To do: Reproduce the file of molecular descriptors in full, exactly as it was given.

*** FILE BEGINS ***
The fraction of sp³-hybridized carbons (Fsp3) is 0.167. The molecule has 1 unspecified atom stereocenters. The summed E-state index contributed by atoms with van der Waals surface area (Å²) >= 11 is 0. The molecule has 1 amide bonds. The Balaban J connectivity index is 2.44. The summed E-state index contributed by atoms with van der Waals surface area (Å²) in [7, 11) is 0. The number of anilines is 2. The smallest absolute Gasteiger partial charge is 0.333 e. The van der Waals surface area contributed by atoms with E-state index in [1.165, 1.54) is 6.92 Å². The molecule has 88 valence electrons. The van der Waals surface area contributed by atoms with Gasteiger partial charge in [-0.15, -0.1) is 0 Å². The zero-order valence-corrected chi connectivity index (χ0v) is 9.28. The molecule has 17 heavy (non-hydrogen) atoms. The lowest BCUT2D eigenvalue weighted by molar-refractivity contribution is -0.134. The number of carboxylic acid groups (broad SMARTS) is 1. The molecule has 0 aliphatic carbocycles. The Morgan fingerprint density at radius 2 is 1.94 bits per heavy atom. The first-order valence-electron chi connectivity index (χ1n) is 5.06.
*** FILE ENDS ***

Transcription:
The fraction of sp³-hybridized carbons (Fsp3) is 0.167. The molecule has 1 unspecified atom stereocenters. The summed E-state index contributed by atoms with van der Waals surface area (Å²) >= 11 is 0. The molecule has 1 amide bonds. The Balaban J connectivity index is 2.44. The summed E-state index contributed by atoms with van der Waals surface area (Å²) in [7, 11) is 0. The number of anilines is 2. The smallest absolute Gasteiger partial charge is 0.333 e. The van der Waals surface area contributed by atoms with E-state index in [1.165, 1.54) is 6.92 Å². The molecule has 88 valence electrons. The van der Waals surface area contributed by atoms with Gasteiger partial charge in [-0.15, -0.1) is 0 Å². The zero-order valence-corrected chi connectivity index (χ0v) is 9.28. The molecule has 17 heavy (non-hydrogen) atoms. The lowest BCUT2D eigenvalue weighted by molar-refractivity contribution is -0.134. The number of carboxylic acid groups (broad SMARTS) is 1. The molecule has 0 aliphatic carbocycles. The Morgan fingerprint density at radius 2 is 1.94 bits per heavy atom. The first-order valence-electron chi connectivity index (χ1n) is 5.06.